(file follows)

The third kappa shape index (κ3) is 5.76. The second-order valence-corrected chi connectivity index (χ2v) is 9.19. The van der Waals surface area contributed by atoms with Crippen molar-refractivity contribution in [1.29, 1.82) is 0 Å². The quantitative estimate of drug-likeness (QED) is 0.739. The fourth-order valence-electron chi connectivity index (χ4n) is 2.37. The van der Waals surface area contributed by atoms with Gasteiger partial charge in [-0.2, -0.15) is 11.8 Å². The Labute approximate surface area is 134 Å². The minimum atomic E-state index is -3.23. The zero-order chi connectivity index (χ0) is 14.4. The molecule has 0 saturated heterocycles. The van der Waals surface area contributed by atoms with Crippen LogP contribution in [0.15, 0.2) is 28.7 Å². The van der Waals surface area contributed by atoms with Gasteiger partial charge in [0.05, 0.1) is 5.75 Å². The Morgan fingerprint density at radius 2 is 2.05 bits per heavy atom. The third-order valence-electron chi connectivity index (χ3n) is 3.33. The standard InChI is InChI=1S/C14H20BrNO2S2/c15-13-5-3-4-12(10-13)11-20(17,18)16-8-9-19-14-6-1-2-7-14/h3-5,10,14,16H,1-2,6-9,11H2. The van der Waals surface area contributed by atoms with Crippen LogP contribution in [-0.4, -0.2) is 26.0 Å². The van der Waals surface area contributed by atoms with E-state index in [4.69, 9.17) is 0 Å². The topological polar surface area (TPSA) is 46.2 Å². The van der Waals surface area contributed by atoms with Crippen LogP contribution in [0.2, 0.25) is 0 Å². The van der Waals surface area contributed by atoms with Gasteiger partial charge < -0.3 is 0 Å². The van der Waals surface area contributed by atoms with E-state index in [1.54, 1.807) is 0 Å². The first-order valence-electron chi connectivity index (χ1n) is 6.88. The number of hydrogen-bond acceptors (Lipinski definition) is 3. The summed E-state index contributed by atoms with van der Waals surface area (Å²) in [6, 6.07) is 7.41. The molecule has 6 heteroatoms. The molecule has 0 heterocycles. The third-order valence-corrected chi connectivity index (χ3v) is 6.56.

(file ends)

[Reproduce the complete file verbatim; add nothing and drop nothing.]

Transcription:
The third kappa shape index (κ3) is 5.76. The second-order valence-corrected chi connectivity index (χ2v) is 9.19. The van der Waals surface area contributed by atoms with Crippen molar-refractivity contribution in [1.29, 1.82) is 0 Å². The quantitative estimate of drug-likeness (QED) is 0.739. The fourth-order valence-electron chi connectivity index (χ4n) is 2.37. The van der Waals surface area contributed by atoms with Gasteiger partial charge in [-0.2, -0.15) is 11.8 Å². The Labute approximate surface area is 134 Å². The minimum atomic E-state index is -3.23. The zero-order chi connectivity index (χ0) is 14.4. The molecule has 0 saturated heterocycles. The van der Waals surface area contributed by atoms with Crippen LogP contribution in [0.15, 0.2) is 28.7 Å². The van der Waals surface area contributed by atoms with Gasteiger partial charge in [0.05, 0.1) is 5.75 Å². The Morgan fingerprint density at radius 2 is 2.05 bits per heavy atom. The third-order valence-electron chi connectivity index (χ3n) is 3.33. The standard InChI is InChI=1S/C14H20BrNO2S2/c15-13-5-3-4-12(10-13)11-20(17,18)16-8-9-19-14-6-1-2-7-14/h3-5,10,14,16H,1-2,6-9,11H2. The van der Waals surface area contributed by atoms with Crippen LogP contribution in [-0.4, -0.2) is 26.0 Å². The van der Waals surface area contributed by atoms with E-state index in [4.69, 9.17) is 0 Å². The topological polar surface area (TPSA) is 46.2 Å². The van der Waals surface area contributed by atoms with Crippen LogP contribution in [0.2, 0.25) is 0 Å². The van der Waals surface area contributed by atoms with Gasteiger partial charge < -0.3 is 0 Å². The van der Waals surface area contributed by atoms with E-state index in [1.54, 1.807) is 0 Å². The first-order valence-electron chi connectivity index (χ1n) is 6.88. The number of hydrogen-bond acceptors (Lipinski definition) is 3. The summed E-state index contributed by atoms with van der Waals surface area (Å²) in [6, 6.07) is 7.41. The molecule has 6 heteroatoms. The molecule has 0 heterocycles. The third-order valence-corrected chi connectivity index (χ3v) is 6.56.